The following is an extract from "An Extra Measure of Satisfaction," Think, March 1972, pp. 46-47.
In the city where a lawyer named Lincoln practiced for nearly 30 years, an IBM salesman is involved with a large and prestigious customer -- a customer with the power to affect literally millions of lives.
The salesman is Jerry Rose, a tall, slender West Virginian who went to the University of Cincinnati and has been with the company for 10 of his 32 years. His customer is the State of Illinois and, most particularly, its Department of Finance, which controls a computer complex that already has drawn nationwide attention for its pioneering ventures in modern state management. The city, of course, is Springfield, the state capital -- a flat, Midwestern community of 90,000 people about 200 miles from Chicago.
"Some people think a state government must be a ponderous, slow-moving sort of customer to deal with," says Rose, leader of an account team that works out of the Springfield branch office. "That's just what it isn't. Illinois' political leaders are dealing with pressing issues. When legislators need answers, they need them right away."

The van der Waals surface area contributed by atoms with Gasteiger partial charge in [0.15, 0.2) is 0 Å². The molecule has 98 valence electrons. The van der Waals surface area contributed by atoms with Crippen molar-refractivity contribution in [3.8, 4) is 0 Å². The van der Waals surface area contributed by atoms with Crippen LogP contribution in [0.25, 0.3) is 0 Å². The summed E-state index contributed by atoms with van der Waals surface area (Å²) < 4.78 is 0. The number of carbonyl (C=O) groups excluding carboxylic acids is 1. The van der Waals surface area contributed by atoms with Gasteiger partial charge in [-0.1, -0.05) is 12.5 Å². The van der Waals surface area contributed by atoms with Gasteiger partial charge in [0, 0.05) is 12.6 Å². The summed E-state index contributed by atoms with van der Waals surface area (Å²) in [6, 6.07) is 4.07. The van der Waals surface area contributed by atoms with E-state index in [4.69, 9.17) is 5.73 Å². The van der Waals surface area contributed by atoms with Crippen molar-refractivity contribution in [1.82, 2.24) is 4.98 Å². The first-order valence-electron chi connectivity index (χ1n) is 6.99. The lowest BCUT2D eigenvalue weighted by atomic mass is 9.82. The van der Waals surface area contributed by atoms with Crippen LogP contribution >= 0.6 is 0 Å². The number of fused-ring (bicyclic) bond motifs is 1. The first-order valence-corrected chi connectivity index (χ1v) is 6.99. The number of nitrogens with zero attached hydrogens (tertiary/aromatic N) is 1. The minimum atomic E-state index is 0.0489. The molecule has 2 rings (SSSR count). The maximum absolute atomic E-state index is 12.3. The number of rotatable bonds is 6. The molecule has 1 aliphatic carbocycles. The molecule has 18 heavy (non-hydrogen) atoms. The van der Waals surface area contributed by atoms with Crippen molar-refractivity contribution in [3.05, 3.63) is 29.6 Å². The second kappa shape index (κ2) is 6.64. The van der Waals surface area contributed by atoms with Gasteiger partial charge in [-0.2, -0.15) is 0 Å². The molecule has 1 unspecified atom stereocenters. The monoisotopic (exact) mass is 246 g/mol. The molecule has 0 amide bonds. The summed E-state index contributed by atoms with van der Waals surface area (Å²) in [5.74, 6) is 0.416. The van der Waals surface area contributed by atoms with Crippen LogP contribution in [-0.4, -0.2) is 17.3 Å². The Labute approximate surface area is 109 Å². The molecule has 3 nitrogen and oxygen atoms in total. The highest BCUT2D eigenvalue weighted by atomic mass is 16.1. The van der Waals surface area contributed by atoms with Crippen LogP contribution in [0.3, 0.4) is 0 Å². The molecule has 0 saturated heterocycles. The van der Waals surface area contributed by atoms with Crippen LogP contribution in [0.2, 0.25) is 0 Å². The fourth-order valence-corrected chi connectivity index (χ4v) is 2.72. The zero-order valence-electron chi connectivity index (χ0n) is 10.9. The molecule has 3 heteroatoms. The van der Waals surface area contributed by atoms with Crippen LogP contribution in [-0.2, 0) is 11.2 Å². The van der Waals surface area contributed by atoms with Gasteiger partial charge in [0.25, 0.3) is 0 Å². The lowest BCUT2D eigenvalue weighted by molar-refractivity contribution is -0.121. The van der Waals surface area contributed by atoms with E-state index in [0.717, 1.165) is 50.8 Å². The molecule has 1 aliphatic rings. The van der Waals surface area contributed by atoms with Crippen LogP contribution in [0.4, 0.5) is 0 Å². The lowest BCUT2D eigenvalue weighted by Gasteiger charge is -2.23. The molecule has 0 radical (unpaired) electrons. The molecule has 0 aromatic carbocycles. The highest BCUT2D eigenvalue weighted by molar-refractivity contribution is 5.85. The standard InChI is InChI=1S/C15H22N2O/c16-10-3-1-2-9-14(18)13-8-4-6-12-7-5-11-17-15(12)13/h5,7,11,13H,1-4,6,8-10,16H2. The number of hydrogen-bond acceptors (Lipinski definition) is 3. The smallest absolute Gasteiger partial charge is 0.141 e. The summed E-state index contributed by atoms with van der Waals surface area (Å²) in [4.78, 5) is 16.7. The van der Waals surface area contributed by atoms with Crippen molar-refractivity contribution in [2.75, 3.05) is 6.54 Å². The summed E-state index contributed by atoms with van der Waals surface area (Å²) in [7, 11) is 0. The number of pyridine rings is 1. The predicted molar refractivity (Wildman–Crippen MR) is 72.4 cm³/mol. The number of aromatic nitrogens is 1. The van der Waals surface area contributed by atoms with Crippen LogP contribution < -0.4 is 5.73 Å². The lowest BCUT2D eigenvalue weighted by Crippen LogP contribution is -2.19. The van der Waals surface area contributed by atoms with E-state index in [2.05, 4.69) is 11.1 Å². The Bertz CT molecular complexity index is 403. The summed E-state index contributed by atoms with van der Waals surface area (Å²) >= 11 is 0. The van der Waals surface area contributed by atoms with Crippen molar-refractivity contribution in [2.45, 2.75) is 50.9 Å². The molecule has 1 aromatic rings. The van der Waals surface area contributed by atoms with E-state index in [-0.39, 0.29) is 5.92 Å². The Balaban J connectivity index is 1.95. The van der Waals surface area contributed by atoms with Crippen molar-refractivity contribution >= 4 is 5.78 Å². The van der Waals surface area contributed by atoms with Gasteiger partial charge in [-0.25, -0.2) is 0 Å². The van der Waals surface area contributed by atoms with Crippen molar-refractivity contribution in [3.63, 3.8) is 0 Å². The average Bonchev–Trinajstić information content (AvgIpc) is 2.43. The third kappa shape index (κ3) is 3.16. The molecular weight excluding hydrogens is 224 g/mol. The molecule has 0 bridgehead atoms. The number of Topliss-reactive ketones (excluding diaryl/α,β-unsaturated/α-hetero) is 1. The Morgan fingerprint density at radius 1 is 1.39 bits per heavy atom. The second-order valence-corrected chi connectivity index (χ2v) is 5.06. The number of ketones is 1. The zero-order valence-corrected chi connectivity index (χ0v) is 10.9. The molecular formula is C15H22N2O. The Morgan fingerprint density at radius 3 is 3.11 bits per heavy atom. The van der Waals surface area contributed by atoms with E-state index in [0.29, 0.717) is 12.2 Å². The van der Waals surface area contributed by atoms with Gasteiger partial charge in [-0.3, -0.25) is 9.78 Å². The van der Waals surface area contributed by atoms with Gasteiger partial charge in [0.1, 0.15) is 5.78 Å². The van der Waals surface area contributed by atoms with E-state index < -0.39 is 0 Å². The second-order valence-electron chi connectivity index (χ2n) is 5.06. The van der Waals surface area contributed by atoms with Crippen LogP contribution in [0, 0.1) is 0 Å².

One result is that Rose and the men and women who work with him are accustomed to long hours. "We could do so much more than we're doing," he says, "if we had more time. The opportunities are tremendous."
An added challenge for Rose is that the State of Illinois, while adding new computer applications, is also consolidating its various data processing activities into a single data center in Springfield.
Much of what Illinois does in the way of data processing, Rose explains, follows the guidelines set down in a remarkable document entitled IMPACT-'70s. (The acronym stands for Illinois Master Plan Applying Computer Technology in the 1970s.) "We like to think," he says, "that we are in a partnership with the state in helping to make this plan a reality."
Among the applications now being put into effect by the state:
Married and the father of a little girl, Rose is very much aware that some of the procedures which he is helping the state to institute may well affect his own life as well as the lives of others. The point was driven home graphically one day not long ago when Rose was in the audience as Illinois Governor Richard B. Ogilvie gave his State of the State address to both houses of the state legislature.
"It was a strange and exciting feeling," Rose recalls, "to hear him talk about programs that would benefit the state and its people, and to realize that I was right in the middle of helping to make some of those programs happen."